The Institute for Informatics, Logics and Security Studies was established in December 2001. The Institute’s mission is to increase UAlbany’s reputation and visibility as a center of excellence in information technology research and education, contributing to various University-wide initiatives such as bioinformatics, information science, information assurance, and security. Through collaboration with key members of academia, government, and industry, the Institute is working to develop educational programs, advance pioneering research, create innovative technologies, transfer valuable knowledge and expertise, and foster an environment of cooperation and trust among its partners.

The Army Research Laboratory's Open Campus is a collaborative endeavor, with the goal of building a science and technology ecosystem that will encourage groundbreaking advances in basic and applied research areas of relevance to the Army. Through the Open Campus framework, ARL scientists and engineers will work collaboratively and side-by-side with visiting scientists in ARL's facilities, and as visiting researchers at collaborators' institutions. Central to the research collaborations is mutual scientific interest and investment by all partners; ARL's Open Campus is not a funding opportunity.

The global academic community, industry, small businesses, and other government laboratories benefit from this engagement through collaboration with ARL's specialized research staff and unique technical facilities. These collaborations will build research networks, explore complex and singular problems, and enable self-forming expertise-driven team building that will be well-positioned for competitive research opportunities, as well as expose scientists, engineers, professors, and students to realistic research applications and perspectives helping to ensure our nation's future strength and competitiveness in these critical fields.

The University at Albany's College of Engineering and Applied Sciences (CEAS), formerly the College of Computing and Information (CCI), is home to UAlbany's Departments of Computer Science, Informatics, Information Studies, and Computer Engineering. As UAlbany seeks to expand its academic footprint, new multidisciplinary programs that build on the innovation established by CCI and its predecessors will allow the University to create novel paths of excellence in information, computing and, engineering studies and to better educate students to meet the demands of today's society.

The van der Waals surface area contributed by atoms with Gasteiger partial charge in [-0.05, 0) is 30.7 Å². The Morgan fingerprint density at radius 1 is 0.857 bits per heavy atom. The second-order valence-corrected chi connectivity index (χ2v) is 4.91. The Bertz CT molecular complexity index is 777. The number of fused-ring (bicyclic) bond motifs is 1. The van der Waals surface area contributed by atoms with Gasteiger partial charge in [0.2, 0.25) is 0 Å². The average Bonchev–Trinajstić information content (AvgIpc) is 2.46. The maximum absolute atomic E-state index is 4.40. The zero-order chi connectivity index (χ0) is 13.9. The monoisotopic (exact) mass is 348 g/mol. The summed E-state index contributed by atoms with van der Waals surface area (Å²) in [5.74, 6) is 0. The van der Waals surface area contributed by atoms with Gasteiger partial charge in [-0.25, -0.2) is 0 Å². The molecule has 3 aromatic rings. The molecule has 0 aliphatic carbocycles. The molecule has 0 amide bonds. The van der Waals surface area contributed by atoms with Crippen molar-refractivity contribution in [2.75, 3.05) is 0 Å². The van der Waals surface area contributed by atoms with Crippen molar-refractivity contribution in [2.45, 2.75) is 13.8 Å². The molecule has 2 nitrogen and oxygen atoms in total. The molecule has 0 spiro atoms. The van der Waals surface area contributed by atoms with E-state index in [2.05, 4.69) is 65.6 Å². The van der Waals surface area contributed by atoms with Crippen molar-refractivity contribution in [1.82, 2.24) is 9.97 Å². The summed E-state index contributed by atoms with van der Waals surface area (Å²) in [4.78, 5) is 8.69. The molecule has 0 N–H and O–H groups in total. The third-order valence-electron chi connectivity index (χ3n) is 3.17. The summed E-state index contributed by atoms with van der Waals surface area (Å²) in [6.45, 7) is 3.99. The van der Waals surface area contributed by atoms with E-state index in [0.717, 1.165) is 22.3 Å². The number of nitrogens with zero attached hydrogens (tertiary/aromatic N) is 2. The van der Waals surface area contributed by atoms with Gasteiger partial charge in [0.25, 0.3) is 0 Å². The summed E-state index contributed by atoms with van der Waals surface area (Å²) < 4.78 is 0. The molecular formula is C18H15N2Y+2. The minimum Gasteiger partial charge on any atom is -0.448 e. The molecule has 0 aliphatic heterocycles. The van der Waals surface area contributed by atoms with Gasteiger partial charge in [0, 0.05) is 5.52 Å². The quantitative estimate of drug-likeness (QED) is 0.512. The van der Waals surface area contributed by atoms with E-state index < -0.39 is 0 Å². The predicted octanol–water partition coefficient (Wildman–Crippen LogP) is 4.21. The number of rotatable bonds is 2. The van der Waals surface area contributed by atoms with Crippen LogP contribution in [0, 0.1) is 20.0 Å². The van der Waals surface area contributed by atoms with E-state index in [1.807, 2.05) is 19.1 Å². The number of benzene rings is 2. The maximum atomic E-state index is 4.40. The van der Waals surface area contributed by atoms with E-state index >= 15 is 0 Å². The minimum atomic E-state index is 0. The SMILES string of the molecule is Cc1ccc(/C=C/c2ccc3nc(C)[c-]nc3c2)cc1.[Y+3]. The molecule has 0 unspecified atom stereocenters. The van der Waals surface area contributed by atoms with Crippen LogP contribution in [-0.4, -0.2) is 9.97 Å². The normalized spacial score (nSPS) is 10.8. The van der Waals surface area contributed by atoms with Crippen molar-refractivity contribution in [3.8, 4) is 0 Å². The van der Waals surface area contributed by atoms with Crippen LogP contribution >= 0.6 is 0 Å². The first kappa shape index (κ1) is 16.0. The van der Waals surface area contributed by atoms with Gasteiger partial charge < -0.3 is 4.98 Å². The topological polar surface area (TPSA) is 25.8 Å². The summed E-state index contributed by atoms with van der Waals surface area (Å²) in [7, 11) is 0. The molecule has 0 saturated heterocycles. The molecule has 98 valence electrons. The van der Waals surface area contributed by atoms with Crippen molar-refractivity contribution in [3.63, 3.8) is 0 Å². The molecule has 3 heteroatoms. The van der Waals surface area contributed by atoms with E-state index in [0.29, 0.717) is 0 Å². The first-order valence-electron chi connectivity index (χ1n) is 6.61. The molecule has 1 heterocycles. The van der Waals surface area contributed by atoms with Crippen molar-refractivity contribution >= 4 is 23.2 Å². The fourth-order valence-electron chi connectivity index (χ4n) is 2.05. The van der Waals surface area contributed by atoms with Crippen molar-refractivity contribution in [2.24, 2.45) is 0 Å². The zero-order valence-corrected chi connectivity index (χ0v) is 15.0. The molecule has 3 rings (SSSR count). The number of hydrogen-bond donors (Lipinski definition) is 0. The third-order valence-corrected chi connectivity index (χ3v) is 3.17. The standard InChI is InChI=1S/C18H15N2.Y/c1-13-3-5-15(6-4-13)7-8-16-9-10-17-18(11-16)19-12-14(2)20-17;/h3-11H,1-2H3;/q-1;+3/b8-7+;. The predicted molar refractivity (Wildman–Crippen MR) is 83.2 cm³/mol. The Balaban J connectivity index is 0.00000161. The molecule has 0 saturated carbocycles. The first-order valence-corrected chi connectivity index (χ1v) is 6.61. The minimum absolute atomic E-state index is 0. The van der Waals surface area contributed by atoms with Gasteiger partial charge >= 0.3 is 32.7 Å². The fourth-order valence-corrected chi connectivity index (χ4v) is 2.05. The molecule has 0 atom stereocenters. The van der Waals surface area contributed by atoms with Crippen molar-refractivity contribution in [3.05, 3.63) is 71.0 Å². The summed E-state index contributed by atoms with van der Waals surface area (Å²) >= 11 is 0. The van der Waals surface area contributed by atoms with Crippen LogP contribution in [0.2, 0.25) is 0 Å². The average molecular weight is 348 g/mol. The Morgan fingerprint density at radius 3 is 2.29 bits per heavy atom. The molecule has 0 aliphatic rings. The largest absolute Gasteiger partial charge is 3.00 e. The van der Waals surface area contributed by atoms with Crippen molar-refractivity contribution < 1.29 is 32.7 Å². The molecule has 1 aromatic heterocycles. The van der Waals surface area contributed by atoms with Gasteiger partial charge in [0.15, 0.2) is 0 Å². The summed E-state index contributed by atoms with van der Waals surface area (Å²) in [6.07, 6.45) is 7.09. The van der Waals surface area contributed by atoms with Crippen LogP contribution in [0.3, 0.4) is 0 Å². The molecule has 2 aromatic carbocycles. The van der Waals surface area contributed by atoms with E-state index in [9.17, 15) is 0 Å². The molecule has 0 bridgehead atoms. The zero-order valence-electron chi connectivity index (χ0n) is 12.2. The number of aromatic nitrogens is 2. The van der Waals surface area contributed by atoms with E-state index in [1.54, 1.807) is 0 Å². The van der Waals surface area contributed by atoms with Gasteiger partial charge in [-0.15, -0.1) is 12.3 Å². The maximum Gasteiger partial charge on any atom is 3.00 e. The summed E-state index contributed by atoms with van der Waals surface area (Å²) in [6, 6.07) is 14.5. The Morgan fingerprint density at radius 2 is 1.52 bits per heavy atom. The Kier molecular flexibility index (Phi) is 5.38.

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A comprehensive public research university, the University at Albany offers more than 120 undergraduate majors and minors and 125 master's, doctoral, and graduate certificate programs. UAlbany is a leader among all New York State colleges and universities in such diverse fields as atmospheric and environmental sciences, business, criminal justice, emergency preparedness, engineering and applied sciences, informatics, public administration, social welfare, and sociology taught by an extensive roster of faculty experts. It also offers expanded academic and research opportunities for students through an affiliation with Albany Law School. With a curriculum enhanced by 600 study-abroad opportunities, UAlbany launches great careers.